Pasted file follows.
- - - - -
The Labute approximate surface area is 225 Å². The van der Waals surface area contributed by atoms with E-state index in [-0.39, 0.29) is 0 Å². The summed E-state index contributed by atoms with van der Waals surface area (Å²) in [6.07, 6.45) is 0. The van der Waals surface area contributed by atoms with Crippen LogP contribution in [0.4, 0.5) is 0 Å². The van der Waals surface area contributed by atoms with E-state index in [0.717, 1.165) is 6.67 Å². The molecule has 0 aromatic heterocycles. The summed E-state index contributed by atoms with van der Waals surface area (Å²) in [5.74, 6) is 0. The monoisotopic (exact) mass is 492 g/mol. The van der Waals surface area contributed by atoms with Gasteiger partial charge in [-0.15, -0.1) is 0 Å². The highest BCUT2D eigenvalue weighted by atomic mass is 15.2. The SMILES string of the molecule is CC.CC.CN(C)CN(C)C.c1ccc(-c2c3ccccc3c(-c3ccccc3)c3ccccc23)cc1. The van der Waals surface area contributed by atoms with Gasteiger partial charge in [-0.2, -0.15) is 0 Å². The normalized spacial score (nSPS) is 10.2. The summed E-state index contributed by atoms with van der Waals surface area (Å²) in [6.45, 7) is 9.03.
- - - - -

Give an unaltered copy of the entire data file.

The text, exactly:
The Labute approximate surface area is 225 Å². The van der Waals surface area contributed by atoms with E-state index in [-0.39, 0.29) is 0 Å². The summed E-state index contributed by atoms with van der Waals surface area (Å²) in [6.07, 6.45) is 0. The van der Waals surface area contributed by atoms with Crippen LogP contribution in [0.4, 0.5) is 0 Å². The van der Waals surface area contributed by atoms with E-state index in [0.717, 1.165) is 6.67 Å². The molecule has 0 aromatic heterocycles. The summed E-state index contributed by atoms with van der Waals surface area (Å²) in [5.74, 6) is 0. The monoisotopic (exact) mass is 492 g/mol. The van der Waals surface area contributed by atoms with Gasteiger partial charge in [-0.15, -0.1) is 0 Å². The highest BCUT2D eigenvalue weighted by atomic mass is 15.2. The SMILES string of the molecule is CC.CC.CN(C)CN(C)C.c1ccc(-c2c3ccccc3c(-c3ccccc3)c3ccccc23)cc1. The van der Waals surface area contributed by atoms with Gasteiger partial charge in [-0.2, -0.15) is 0 Å². The normalized spacial score (nSPS) is 10.2. The summed E-state index contributed by atoms with van der Waals surface area (Å²) in [6.45, 7) is 9.03.